Informal Monitoring and Feedback
Informal monitoring involves a clinician or supervisor briefly observing the meaningful versus nonmeaningful activities of center participants when present in the staff work area for reasons other than to conduct formal monitoring. To illustrate, when a clinician or supervisor is present in the staff work area to consult on an individual case or provide information about certain work responsibilities, e.g., he/she can briefly observe the ongoing activity involvement of center participants. This type of brief monitoring is considered informal because the monitor does not record systematic data. Instead, the monitor simply makes a mental note about the activities that are occurring. Subsequently, the monitor provides brief feedback about the appropriateness of the observed activities to staff either immediately or at a later time. The feedback is also informal relative to what was discussed previously in that it typically involves only a short supportive or corrective comment.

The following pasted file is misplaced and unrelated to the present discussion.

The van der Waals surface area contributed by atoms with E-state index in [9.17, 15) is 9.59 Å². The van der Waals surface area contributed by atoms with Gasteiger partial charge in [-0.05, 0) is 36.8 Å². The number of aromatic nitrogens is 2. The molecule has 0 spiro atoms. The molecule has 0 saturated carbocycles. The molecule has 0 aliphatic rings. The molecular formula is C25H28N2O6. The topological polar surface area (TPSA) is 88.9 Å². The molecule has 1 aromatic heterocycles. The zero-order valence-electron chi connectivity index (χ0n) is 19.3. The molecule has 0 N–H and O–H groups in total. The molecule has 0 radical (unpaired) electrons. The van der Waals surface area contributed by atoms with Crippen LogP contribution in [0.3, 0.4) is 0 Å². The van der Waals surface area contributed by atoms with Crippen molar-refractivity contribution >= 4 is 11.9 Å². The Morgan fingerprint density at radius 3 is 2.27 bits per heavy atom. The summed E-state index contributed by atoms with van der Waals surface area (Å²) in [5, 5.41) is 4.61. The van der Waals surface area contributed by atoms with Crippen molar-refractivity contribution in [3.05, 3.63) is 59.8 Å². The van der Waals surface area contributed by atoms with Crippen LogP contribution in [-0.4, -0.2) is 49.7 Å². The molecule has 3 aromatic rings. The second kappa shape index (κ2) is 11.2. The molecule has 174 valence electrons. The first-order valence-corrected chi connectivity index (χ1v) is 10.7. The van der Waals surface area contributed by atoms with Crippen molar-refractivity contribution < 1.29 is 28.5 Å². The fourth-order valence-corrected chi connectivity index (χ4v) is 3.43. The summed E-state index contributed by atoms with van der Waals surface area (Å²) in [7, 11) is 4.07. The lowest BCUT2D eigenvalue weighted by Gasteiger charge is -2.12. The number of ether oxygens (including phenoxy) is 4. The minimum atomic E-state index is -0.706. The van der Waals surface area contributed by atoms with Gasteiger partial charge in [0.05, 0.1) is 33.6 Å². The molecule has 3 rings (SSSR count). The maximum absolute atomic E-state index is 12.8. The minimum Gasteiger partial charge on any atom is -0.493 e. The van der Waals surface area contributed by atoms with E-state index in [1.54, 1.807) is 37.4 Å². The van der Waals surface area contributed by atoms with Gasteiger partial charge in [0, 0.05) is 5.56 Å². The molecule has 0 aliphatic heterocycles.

Although this chapter focuses on formally monitoring participant involvement in meaningful activities and providing feedback to staff in a formal manner, informal monitoring is noted because it can play an important role in maintaining desired staff performance (Reid et al., 2012, Chapter 5). Informal monitoring and feedback are very useful supplements to the formal monitoring and feedback approach to help maintain participant involvement in meaningful activities. Supervisors and clinicians should strive to monitor and provide feedback informally to staff routinely as they go about their usual work within center-based programs.